Another person I found inspiring both as a researcher and as a writer was Roger Brown, and he was always very generous in his responses to younger people entering the field. The third person who had a profound influence on the direction I ended up taking was Joseph Greenberg, who gave me free rein to work on acquisition while I was a member of his Universals project just after I finished my Ph.D.
L.S.:Your latest book “First Language Acquisition” is a very comprehensive textbook written with a student audience in mind. How have your experiences as a teacher and as a researcher influenced each other in the course of your career?
E.C.: I have always found that I understand arguments much better after I've had to explain them to someone else, so teaching has always been important to me in assessing ideas and theories, and in working out how best to relation new findings to what is already in the field. Also, one great pleasure of teaching is getting students interested in research that they begin to see both the fascination and the complexity of studying language in general, and first language acquisition in particular. And seminar discussions often reveal problems and issues in particular studies that one may not notice on first reading. So teaching often helps one understand the issues more clearly within particular approaches as well as in the field as a whole.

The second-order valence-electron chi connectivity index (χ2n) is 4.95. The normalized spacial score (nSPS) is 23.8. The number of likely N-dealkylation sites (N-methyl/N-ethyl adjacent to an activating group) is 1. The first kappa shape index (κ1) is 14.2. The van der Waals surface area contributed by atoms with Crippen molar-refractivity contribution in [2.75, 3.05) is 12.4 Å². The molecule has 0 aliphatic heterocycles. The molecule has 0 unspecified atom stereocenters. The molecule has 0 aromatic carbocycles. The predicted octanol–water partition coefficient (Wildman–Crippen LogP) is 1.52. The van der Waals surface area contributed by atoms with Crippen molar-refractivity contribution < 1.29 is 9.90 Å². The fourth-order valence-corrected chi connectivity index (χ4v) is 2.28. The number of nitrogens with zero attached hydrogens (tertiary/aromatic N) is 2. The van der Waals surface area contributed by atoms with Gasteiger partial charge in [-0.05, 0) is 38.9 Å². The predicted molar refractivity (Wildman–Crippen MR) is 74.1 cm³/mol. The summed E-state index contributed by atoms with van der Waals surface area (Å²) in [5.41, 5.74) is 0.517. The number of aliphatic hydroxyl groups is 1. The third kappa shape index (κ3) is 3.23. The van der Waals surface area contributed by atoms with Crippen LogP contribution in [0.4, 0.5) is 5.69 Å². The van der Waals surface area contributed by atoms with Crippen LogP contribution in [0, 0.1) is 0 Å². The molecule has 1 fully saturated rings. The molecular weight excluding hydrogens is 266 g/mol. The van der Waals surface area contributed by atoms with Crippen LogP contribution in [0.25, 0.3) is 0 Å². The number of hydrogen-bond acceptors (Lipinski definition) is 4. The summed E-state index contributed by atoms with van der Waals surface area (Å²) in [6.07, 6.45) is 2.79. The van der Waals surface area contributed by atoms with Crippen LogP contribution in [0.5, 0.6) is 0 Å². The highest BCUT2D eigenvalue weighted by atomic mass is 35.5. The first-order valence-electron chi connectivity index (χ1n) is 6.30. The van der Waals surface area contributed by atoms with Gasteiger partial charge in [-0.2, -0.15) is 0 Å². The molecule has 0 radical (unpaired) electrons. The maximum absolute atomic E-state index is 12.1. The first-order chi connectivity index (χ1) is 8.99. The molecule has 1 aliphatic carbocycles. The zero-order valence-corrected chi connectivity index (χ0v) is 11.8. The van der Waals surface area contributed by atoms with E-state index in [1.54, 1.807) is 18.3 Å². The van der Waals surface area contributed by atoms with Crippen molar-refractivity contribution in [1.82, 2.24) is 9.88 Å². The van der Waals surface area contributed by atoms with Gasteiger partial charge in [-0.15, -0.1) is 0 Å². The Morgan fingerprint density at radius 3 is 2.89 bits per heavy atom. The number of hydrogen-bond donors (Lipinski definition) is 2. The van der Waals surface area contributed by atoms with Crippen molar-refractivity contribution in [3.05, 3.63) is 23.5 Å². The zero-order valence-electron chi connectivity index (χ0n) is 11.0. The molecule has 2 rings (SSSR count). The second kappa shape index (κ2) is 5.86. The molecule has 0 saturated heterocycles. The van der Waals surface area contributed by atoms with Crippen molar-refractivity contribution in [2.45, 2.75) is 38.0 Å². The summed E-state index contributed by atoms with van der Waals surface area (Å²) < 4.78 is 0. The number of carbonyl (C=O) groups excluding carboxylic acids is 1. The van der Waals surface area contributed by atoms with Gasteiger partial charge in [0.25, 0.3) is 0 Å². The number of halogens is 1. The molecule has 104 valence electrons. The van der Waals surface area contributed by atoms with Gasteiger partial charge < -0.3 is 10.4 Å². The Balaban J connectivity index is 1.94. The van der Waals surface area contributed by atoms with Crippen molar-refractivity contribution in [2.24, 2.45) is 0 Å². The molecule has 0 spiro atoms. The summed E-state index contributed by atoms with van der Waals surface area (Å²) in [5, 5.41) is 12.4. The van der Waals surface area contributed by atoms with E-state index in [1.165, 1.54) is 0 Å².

Doing research in acquisition as well as in lexical structure more generally keeps me very involved from an interdisciplinary point of view: one needs to keep track of a lot of the findings in cognitive and perceptual development, attention, memory, social development, and theory-of-mind to understand the broader picture for language acquisition. And that has been important both for the kind of research I do (a broad mix of observational and experimental studies) and the kinds of questions I would identify as critical. Here, of course, I'd put the acquisition of meaning first, and that demands attention to the pragmatics of language use common to adults and children, attention to the relevant perceptual and cognitive skills that are also developing along with language; attention also to the role of learning (just what has to be learnt and evidence for learning along the way), and, more precisely, what children 'get' from the language spoken to them in terms of content as well as form. Meaning always spills over--from the lexicon to constructions, and from language per se to non-linguistic phenomena like gesture, stance, and gaze. So one ends up with a much broader perspective on how children communicate at each stage, and also a broader perspective on how adults do too.